Pro bono is becoming a global gold standard for corporate volunteerism
Seated among peers at the IMPACT 2030 Summit at the United Nations recently, I had one of those moments in your career when everything just comes together. For nine years I’ve been committed to connecting the social sector to the business talent they need in marketing, IT, finance, and HR through pro bono service and now I was in a room of like-minded colleagues determined to channel this talent toward achieving the UN Sustainable Development Goals (SDGs). Leaders and experts from corporate, government, and the NGO sectors came together with the same audacious belief that contributed business talent can help to transform our communities for the better. Despite a 15 year path ahead, I appreciated the collaborative and entrepreneurial spirit that was at the foundation of these conversations. As pro bono becomes more of a global gold standard for corporate volunteerism, I am honored to represent both Taproot Foundation and the rapidly growing Global Pro Bono Network as an IMPACT 2030 Founding Stakeholder.
We face countless global challenges, but each and every day, millions of social sector organizations work tirelessly to try to address these challenges, and protect the communities most affected by them. Yet too often, it is not a lack of compelling mission or powerful vision that impedes these organizations from achieving their full potential. The social change sector is too often stretched – for time, for resources, and for the opportunity to access the right expertise. With limited resources, there are too few opportunities to connect, share knowledge and skills, foster innovation, and maximize impact.
If we are going to successfully contribute to the SDGs, we need to invest in bringing together professionals from all sectors in focused, effective ways. I’ve personally witnessed the trust and commitment that occurs when intrepid and entrepreneurial professionals from business and social sectors work closely together through pro bono consulting. This creates transformative change for many seemingly intractable challenges. Through cross sector collaboration that brings the right talent to the table, we are all experiencing waves of new solutions in the areas of health, economic development, and environment. Talent is the engine of our work; pro bono service is volunteerism on jet fuel.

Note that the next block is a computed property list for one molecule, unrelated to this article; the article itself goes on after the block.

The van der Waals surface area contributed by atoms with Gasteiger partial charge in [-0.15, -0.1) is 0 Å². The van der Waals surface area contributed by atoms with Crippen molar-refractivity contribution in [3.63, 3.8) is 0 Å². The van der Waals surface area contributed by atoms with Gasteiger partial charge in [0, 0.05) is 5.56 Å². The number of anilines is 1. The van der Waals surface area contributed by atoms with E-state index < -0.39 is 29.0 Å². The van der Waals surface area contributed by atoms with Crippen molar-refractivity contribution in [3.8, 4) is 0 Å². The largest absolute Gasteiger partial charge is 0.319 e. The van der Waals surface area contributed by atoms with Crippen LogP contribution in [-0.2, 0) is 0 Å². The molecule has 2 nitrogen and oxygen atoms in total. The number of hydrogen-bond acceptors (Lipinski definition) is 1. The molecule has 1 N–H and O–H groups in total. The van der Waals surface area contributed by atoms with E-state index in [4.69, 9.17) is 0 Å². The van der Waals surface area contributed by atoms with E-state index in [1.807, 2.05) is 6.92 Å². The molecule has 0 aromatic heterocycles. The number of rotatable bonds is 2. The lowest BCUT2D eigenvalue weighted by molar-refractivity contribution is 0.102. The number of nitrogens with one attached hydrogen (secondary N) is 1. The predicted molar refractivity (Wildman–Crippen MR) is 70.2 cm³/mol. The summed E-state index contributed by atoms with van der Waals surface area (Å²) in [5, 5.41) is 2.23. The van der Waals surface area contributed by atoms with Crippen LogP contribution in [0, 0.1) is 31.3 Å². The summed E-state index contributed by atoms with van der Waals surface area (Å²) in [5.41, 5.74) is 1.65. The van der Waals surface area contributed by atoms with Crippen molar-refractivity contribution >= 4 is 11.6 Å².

The field of pro bono has scaled and matured tremendously and is truly ready to take a prominent role in global corporate volunteerism. CECP confirms this trend in its Giving Around the Globe report that pro bono is the fastest growing form of corporate volunteerism worldwide, and is the most common form of volunteerism in Asia. In my role as Head of Global Pro Bono supporting the rapidly expanding Global Pro Bono Network, I can attest to the effectiveness of pro bono to improve communities regardless of region. Pro bono is as meaningful and relevant in Scandinavia, Latin America, Asia, and Western Europe. Our Global Pro Bono Network Member organizations, now in 30 countries, are the champions for pro bono in their countries as well as the leaders of high quality pro bono programs. While they report that the motivations and priorities of the participants may differ by society, professionals across the globe dedicated to volunteer their expertise to address real community needs is common throughout the world.
Joel is the founding Head of Global Pro Bono at Taproot Foundation, creating and guiding Taproot’s commitment to support high quality pro bono globally. He has been the lead developer of the Global Pro Bono Network, a rapidly growing network of social entrepreneurial organizations committed to bringing the talents of the business community to organizations working for social good.